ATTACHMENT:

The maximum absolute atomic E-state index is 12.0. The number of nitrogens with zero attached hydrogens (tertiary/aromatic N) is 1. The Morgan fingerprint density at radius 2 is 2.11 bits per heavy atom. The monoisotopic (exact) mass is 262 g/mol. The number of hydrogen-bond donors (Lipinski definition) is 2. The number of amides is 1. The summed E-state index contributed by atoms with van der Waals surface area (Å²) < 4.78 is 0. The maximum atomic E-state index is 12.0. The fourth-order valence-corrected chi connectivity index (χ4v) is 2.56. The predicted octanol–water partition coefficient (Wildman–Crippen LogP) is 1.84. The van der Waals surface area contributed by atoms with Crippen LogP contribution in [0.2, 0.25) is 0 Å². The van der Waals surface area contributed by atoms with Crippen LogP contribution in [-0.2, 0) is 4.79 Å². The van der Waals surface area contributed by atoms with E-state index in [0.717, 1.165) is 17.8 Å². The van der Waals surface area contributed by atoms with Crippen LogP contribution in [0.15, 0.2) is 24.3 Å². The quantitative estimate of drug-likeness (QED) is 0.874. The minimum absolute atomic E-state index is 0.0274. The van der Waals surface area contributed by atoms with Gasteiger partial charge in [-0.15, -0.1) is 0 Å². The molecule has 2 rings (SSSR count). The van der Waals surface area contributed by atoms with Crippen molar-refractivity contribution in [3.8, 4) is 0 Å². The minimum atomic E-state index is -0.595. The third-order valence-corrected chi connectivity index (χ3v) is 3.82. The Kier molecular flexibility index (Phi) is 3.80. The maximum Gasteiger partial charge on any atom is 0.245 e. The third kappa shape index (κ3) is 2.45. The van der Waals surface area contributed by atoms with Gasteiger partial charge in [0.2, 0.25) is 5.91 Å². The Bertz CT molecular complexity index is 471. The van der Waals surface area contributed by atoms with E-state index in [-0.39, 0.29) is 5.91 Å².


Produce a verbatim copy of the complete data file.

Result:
The maximum absolute atomic E-state index is 12.0. The number of nitrogens with zero attached hydrogens (tertiary/aromatic N) is 1. The Morgan fingerprint density at radius 2 is 2.11 bits per heavy atom. The monoisotopic (exact) mass is 262 g/mol. The number of hydrogen-bond donors (Lipinski definition) is 2. The number of amides is 1. The summed E-state index contributed by atoms with van der Waals surface area (Å²) < 4.78 is 0. The maximum atomic E-state index is 12.0. The fourth-order valence-corrected chi connectivity index (χ4v) is 2.56. The predicted octanol–water partition coefficient (Wildman–Crippen LogP) is 1.84. The van der Waals surface area contributed by atoms with Crippen LogP contribution in [0.2, 0.25) is 0 Å². The van der Waals surface area contributed by atoms with Crippen LogP contribution in [-0.2, 0) is 4.79 Å². The van der Waals surface area contributed by atoms with E-state index in [0.717, 1.165) is 17.8 Å². The van der Waals surface area contributed by atoms with Crippen LogP contribution in [0.15, 0.2) is 24.3 Å². The quantitative estimate of drug-likeness (QED) is 0.874. The minimum absolute atomic E-state index is 0.0274. The van der Waals surface area contributed by atoms with Gasteiger partial charge in [-0.15, -0.1) is 0 Å². The molecule has 2 rings (SSSR count). The van der Waals surface area contributed by atoms with Crippen molar-refractivity contribution in [3.8, 4) is 0 Å². The minimum atomic E-state index is -0.595. The third-order valence-corrected chi connectivity index (χ3v) is 3.82. The Kier molecular flexibility index (Phi) is 3.80. The maximum Gasteiger partial charge on any atom is 0.245 e. The third kappa shape index (κ3) is 2.45. The van der Waals surface area contributed by atoms with Gasteiger partial charge in [0.2, 0.25) is 5.91 Å². The Bertz CT molecular complexity index is 471. The van der Waals surface area contributed by atoms with E-state index in [-0.39, 0.29) is 5.91 Å².